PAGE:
SEVT Mechanical Systems

​I contributed to each of the mechanical systems during my time on the Solar Electric Vehicle Team. Below are some of the highlights.


​​We have 4 independent suspension assemblies (with one driven and three undriven wheels), which is rated for a minimum of a 1G turn, 2G bump, and 1G brake force per the race regulations. Our suspension assemblies are composed of an aluminum upright, welded steel lower a-arms, aluminum upper a-arms (since it experiences much less of the forces), and a spring shock. The wheel assembly incorporates Michelin tires, carbon fiber rims, aluminum hubs that house two ball bearings, and heat-treated steel spindles.

​I worked with the suspension CADs to create a 4-degree caster angle for front suspensions and edited the shock tabs to optimize the angle of the spring shock. I made edits to the previous hub and spindle CADs, created drawings for both, and worked with vendors to outsource the machining of them. I manufactured the upper a-arms with a combination of the waterjet and mill, and then installed steel threaded inserts where the rod ends would be inserted. I designed and waterjetted jigs to ensure that all suspension holes through the chassis would be in the correct locations.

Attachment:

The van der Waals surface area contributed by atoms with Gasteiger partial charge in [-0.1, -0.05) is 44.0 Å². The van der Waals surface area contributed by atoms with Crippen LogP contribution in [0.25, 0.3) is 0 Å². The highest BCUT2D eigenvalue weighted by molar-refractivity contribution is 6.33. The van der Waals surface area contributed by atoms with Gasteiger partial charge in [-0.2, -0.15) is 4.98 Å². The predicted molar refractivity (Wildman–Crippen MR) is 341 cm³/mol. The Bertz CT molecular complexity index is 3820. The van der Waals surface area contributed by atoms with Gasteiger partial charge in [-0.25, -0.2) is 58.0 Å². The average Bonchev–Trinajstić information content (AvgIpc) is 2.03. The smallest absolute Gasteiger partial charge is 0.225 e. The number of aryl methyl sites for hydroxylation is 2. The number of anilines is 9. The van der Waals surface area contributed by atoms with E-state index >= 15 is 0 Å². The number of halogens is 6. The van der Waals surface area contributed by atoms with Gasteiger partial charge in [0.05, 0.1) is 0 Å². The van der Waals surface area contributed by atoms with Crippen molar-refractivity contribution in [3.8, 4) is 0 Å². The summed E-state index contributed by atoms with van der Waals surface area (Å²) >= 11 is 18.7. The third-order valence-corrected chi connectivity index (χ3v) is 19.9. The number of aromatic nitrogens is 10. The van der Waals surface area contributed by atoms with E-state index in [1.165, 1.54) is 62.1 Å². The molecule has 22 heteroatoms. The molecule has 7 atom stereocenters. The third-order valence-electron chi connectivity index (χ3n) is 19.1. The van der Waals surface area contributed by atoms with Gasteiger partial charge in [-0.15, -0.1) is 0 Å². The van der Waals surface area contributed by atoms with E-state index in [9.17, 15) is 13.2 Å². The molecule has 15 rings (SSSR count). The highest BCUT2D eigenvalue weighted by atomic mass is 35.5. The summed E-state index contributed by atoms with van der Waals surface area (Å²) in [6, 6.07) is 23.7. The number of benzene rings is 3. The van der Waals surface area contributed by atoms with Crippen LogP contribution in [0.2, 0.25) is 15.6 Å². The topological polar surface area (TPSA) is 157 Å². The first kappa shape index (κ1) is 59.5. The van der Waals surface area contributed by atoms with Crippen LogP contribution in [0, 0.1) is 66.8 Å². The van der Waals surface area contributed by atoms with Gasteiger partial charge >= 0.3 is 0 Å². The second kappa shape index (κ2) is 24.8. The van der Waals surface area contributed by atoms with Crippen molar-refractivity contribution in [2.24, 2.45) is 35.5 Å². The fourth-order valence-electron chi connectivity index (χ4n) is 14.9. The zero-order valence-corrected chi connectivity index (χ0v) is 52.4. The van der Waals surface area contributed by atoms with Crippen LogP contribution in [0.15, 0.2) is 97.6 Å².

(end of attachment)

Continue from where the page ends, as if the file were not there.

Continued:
The upright is one of the central components of the suspension system, especially since it also connects to parts of steering and braking, and I was responsible for its manufacturing. ​I sourced the stock, wrote the toolpaths using HSMWorks to minimize the runtime and number of fixturings, and operated the HAAS to execute the toolpaths.


As a safety precaution, we have two hydraulically separate systems, both actuated by a single pedal. Our primary system connects to a caliper on every brake rotor, and a secondary brake system goes to additional calipers on the front wheels.

I designed the pedal assembly, which included designing the pedal, the attachments from the pedal to the master cylinders, as well as the mounts for both the pedal and the master cylinders.

I had to design the pedal such that the range of travel would displace enough fluid in the calipers to lock all wheels, and that the mechanical advantage of the pedal was high enough that the driver would be able to push the pedal through said range of travel.

Since the primary system requires more fluid displacement to lock the wheel than the secondary system, I also designed a balance bar for the pedal to allow greater travel of the primary master cylinder piston.

​I also sourced all the plumbing components from brake lines and adapters to proportioning valves and hydraulic parking brakes.